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Tuesday, 17 March 1987
Page: 776


Senator TATE (Special Minister of State)(4.08) —I move:

That the Bill be now read a second time.

I seek leave to have the second reading speech incorporated in Hansard.

Leave granted.

The speech read as follows-

It is now some three years since the Minister for Transport introduced the legislation to provide the Australian National Railways Commission (AN) with a charter which gave AN the task of becoming a commercially oriented business operation.

It is no secret that in the year before AN had recorded its highest ever loss of $106 million. The period since then has been a story of continued progress.

Progress that reflects this Government's approach of creating an environment in which its business authorities can get on with the job of improving their performance. In real terms AN's call on the Federal Budget has been reduced by over 50% during this period.

It is a record in which everyone associated with AN, the Chairman, Commissioners, AN management, Unions and AN work force can take pride.

But we cannot stop there. Accordingly this Government is continuing to work with AN, and its staff to maintain that momentum which will lead AN to become a genuinely commercially viable Government railway.

As part of this continuing drive for improved efficiency on 1 October 1986 the Minister for Transport announced a package of further initiatives including a new approach to AN's passenger services.

The fact is that like virtually every railway in the world AN's passenger services are not currently commercially viable. However, with operational and marketing initiatives, their future prospects are improved.

Whilst AN's performance is better than many of the other Australian rail systems, particularly in respect to long distance services, there is room to achieve greater efficiency. The Government and AN are embarking upon the demanding approach of upgrading these services rather than allowing them to drift into a state where they are beyond redemption.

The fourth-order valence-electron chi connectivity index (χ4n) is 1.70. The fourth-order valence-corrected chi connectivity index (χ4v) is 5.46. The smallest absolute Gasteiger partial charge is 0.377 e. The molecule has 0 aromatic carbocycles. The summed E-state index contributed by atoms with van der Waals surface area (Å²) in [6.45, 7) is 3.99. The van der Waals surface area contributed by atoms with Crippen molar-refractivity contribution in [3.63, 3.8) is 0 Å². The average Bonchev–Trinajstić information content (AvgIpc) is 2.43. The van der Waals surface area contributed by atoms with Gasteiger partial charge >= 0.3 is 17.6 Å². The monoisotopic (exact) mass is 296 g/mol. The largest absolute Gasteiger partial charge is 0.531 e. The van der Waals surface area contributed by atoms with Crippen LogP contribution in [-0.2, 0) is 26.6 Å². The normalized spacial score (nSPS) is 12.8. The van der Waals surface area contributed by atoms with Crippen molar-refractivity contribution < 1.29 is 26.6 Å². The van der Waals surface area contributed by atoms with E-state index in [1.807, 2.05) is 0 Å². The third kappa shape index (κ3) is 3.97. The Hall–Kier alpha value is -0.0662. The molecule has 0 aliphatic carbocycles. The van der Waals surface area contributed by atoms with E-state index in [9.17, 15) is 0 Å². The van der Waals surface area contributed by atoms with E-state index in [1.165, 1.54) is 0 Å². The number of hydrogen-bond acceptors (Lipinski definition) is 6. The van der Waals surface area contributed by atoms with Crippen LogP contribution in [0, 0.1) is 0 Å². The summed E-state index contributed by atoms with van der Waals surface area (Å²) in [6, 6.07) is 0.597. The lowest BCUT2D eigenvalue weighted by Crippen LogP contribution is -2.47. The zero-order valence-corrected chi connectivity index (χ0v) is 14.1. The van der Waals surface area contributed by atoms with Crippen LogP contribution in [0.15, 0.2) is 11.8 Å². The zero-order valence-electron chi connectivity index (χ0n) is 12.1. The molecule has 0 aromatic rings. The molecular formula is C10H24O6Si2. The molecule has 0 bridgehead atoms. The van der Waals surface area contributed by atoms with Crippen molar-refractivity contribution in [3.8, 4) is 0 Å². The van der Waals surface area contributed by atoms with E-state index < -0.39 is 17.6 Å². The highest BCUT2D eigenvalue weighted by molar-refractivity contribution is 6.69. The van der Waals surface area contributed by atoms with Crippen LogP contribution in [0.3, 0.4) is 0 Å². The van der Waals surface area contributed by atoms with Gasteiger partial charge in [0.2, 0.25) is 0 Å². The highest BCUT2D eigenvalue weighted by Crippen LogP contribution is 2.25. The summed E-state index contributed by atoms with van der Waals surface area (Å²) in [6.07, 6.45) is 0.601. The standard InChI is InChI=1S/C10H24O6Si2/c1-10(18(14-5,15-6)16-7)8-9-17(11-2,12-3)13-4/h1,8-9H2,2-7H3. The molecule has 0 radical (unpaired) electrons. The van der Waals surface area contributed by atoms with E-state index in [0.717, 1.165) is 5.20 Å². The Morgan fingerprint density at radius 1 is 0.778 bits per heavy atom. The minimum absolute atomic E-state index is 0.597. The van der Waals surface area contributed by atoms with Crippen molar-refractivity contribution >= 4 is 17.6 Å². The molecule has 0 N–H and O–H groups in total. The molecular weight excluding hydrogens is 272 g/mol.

We have agreed with AN a set of increasing cost recovery targets to be achieved in respect of these passenger services. From a level of around 45% in 1984/85 AN now has the task of improving its passenger cost recovery level to a 60% target by 1988/89.

AN has already launched a number of major initiatives to provide better, more efficient services to its customers. These include

upgrading the Mount Gambier service with improved transit times and on-board service which has resulted in a 15% increase in patronage

the launching in 1986 of a new Adelaide-Whyalla Budd car service which replaced the Adelaide-Port Pirie service. This service, known as the Iron Triangle Limited, is currently running at almost full capacity

diversion of the Indian Pacific into Adelaide in 1986 without adding to the total journey time

the launching of a new service, known as the Silver City Limited between Adelaide and Broken Hill in December 1986.

AN considers that it should further extend the facilities it provides to its passengers to make train travel a far more enjoyable experience in itself.

Accordingly it has refurbished rolling-stock to provide a special entertainment car, offering facilities such as

video and sound booths

video games for children

tables for cards and chess

a souvenir shop

a hair salon

a limited number of poker machines.

To provide a clear legislative base for these activities it is necessary for the amendments contained in section 2 of this Bill to be enacted.

AN has consulted both the South Australian and Northern Territory Governments on the proposal and both Governments have raised no objections.

The other provision of the Bill will amend Section 70 of the Act to expand the powers under which Boards of Inquiry undertake investigations into the causes of accidents involving AN.

Two Boards of Inquiry have been established under the Act. They have proven to be extremely valuable in having an independent body examine major accidents.

It is considered that future inquiries would benefit by having wider powers to allow them to consider the broader causes of accidents. The proposed powers are similar to provisions governing accident enquiries under the Air Navigation Regulations.

I commend the Bill to the Senate.

Debate (on motion by Senator Kilgariff) adjourned.